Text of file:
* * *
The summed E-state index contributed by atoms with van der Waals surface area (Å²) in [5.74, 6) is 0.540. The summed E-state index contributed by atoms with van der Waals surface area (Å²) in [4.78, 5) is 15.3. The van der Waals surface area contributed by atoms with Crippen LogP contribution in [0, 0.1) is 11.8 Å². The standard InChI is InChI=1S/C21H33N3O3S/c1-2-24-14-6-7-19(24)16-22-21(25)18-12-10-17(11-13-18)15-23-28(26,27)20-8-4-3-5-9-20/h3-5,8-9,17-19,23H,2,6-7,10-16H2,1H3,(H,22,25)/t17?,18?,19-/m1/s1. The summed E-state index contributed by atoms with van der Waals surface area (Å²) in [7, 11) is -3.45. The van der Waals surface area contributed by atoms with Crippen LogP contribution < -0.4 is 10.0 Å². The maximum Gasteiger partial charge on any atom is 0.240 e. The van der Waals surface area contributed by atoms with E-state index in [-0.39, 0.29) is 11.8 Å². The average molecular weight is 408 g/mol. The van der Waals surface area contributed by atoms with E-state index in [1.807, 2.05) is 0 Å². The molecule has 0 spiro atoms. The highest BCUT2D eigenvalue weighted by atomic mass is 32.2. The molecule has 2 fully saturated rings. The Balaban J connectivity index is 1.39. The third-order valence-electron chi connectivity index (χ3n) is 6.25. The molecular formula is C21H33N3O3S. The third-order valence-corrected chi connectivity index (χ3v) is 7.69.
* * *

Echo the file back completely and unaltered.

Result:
The summed E-state index contributed by atoms with van der Waals surface area (Å²) in [5.74, 6) is 0.540. The summed E-state index contributed by atoms with van der Waals surface area (Å²) in [4.78, 5) is 15.3. The van der Waals surface area contributed by atoms with Crippen LogP contribution in [0, 0.1) is 11.8 Å². The standard InChI is InChI=1S/C21H33N3O3S/c1-2-24-14-6-7-19(24)16-22-21(25)18-12-10-17(11-13-18)15-23-28(26,27)20-8-4-3-5-9-20/h3-5,8-9,17-19,23H,2,6-7,10-16H2,1H3,(H,22,25)/t17?,18?,19-/m1/s1. The summed E-state index contributed by atoms with van der Waals surface area (Å²) in [7, 11) is -3.45. The van der Waals surface area contributed by atoms with Crippen LogP contribution < -0.4 is 10.0 Å². The maximum Gasteiger partial charge on any atom is 0.240 e. The van der Waals surface area contributed by atoms with E-state index in [-0.39, 0.29) is 11.8 Å². The average molecular weight is 408 g/mol. The van der Waals surface area contributed by atoms with E-state index in [1.807, 2.05) is 0 Å². The molecule has 0 spiro atoms. The highest BCUT2D eigenvalue weighted by atomic mass is 32.2. The molecule has 2 fully saturated rings. The Balaban J connectivity index is 1.39. The third-order valence-electron chi connectivity index (χ3n) is 6.25. The molecular formula is C21H33N3O3S. The third-order valence-corrected chi connectivity index (χ3v) is 7.69.